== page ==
Page last updated at 16:52 GMT, Friday, 20 March 2009


Kate Russell
By Kate Russell
Click Webscape-r

Kate Russell gives us her latest selection of the best sites on the World Wide Web.


The internet is awash with virtual worlds. They come in many different shapes, sizes and orientations.

But if you are having trouble finding a place in cyberspace where you fit in, then why not create your own world?

To start life within, you first have to sign up for an invitation to use this beta site. I had to wait quite a few weeks for mine to arrive.

This powerful web 2.0 tool allows users to build a virtual world on any page of the internet. So you can make your zone within the Metaplace pages, or even host it on your own webpage or blog.

Using a series of click and drag tools, you can add textures, walls, objects and a whole lot more. There is a helpful step-by-step tutorial when you first log in.

If you want a bit more background on what the site is hoping to achieve, there is a nice tutorial by its creator Raph Koster on YouTube.

Metaplace is much more than just another Second Life cloner - it can be used as a quite powerful game development platform.

Have a wander through other worlds and you will find that many feature gaming sections where you can take on the challenges set by its creators.

Or you can just create a private place to invite friends or your community to hang out and chat. You can add RSS feeds, links and even portals to other worlds.

And chat channels can either be local to your world or global across the universe of worlds contained within Metaplace.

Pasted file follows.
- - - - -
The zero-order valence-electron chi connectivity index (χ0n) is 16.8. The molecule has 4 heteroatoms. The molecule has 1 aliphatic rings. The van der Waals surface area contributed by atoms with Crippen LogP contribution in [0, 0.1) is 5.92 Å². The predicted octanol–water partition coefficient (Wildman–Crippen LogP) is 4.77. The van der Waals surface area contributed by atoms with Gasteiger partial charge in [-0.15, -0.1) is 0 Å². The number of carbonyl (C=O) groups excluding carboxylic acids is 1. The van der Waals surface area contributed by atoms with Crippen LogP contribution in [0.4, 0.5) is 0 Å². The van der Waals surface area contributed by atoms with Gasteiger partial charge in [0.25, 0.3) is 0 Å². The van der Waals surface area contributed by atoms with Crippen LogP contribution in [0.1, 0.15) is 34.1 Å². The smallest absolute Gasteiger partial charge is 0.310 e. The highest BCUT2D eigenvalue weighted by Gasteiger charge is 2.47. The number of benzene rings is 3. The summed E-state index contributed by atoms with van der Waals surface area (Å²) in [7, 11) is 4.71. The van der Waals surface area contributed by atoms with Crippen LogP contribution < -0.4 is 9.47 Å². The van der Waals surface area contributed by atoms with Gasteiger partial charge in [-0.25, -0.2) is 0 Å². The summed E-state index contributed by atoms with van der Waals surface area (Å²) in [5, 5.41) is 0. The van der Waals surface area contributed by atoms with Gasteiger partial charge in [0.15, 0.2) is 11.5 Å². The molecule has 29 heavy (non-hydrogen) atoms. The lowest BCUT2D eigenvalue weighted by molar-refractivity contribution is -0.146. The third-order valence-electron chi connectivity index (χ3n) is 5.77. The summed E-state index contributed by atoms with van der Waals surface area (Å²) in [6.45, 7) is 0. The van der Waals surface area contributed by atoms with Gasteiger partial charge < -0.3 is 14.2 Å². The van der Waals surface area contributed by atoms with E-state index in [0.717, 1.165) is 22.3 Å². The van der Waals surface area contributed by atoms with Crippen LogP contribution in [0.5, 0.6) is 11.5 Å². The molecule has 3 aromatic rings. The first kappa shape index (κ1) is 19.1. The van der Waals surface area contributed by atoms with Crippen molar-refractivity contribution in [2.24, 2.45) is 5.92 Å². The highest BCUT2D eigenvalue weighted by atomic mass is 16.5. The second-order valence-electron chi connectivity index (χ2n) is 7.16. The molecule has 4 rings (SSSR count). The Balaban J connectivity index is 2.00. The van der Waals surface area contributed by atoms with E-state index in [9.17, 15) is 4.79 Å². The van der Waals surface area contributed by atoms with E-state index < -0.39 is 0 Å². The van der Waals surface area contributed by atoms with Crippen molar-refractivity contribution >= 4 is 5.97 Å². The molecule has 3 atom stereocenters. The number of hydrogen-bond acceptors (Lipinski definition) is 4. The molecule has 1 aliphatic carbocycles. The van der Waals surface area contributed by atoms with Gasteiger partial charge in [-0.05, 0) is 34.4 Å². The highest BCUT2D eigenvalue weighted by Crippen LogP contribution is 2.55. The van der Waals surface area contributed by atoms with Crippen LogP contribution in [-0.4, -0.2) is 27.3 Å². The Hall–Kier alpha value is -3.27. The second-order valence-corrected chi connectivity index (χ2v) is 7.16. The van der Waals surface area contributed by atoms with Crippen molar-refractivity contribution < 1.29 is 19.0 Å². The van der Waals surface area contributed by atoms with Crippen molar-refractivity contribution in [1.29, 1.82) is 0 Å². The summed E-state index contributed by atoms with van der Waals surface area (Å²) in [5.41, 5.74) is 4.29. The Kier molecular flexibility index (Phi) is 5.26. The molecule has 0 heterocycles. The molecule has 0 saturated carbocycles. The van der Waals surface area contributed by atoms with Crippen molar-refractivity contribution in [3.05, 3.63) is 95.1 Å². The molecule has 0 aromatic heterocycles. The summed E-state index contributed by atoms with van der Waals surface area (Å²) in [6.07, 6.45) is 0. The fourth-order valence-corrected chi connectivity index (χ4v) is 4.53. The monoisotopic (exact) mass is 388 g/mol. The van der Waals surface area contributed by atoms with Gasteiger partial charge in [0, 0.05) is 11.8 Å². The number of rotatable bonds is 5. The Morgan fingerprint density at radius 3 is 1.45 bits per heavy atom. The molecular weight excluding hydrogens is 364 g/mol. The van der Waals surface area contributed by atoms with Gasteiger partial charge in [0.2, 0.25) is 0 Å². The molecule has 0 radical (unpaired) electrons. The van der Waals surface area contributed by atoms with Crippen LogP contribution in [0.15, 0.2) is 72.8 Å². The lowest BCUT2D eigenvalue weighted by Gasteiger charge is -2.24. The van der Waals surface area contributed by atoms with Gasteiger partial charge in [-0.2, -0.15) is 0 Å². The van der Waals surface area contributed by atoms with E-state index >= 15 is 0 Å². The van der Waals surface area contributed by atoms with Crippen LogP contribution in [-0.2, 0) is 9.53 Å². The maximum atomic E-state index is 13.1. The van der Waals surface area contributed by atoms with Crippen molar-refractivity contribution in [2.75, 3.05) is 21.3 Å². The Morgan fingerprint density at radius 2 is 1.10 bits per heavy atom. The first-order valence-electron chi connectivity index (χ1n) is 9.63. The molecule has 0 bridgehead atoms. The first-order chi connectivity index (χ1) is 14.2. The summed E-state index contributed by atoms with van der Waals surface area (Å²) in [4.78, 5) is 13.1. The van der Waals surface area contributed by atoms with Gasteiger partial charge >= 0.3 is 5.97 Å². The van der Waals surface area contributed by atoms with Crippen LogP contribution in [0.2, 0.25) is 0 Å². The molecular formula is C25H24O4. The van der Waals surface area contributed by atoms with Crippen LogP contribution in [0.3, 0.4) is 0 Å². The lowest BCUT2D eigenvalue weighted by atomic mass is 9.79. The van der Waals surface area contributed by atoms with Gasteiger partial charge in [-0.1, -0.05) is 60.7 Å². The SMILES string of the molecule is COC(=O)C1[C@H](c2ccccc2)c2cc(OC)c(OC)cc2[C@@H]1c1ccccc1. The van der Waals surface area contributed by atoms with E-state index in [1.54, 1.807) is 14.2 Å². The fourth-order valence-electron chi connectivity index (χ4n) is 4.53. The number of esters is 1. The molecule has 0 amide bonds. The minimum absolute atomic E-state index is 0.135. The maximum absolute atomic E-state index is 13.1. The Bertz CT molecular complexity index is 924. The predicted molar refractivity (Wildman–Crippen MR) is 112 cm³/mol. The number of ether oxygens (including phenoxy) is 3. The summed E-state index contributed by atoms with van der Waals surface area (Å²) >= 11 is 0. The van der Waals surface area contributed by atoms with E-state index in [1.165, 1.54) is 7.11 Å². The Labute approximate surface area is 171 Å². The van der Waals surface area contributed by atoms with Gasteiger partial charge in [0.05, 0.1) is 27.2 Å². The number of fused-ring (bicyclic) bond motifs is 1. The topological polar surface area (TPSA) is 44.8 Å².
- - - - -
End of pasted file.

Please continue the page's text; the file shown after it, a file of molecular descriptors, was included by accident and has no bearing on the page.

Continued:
It is a simply amazing platform with a mind-blowing number of potential uses. I strongly recommend you take an hour or two out of your day to get to grips with it.


What would you say if I asked you how many terabytes are in an Petabyte? If you are smart you would say "let me just log on to".

This page is a wannabe-geek heaven - it has a full and frank explanation about the mystical byte in all its glorious sizes. But it is not very pretty to look at.

There are also some links to tutorials and downloads for various utility programmes. It is not immediately clear if this is an independent review site as it has no About section.

I would take the recommendations as a marketing exercise, but that does not take away from the fact it has everything you ever wanted to know about the byte.

By the way, there are about 1,000 terabytes in a petabye - and one petabyte could hold around 20 million four-door filing cabinets full of text.

COMPUTER HOPE ( is the place where you can get answers to technology questions you have been too afraid to ask before.

The site houses a really friendly and helpful forum community who will be more than happy to spend a few minutes trying to help you with your technical woes.

Just sign up and start posting. Or perhaps check first if Mr Hope can answer your question straight away. You will find him under the Free Help section.

This search tool allows you to add a query, and then trawls through the Forums pages to see if it has been discussed before.

The site's front page also hosts regular tips and fun things such as quizzes, which make it a jolly place all round.

It is also ideal for those who want to take that giant leap from technology loser, to computer user, without too many bumps.

Kate's downloading advice
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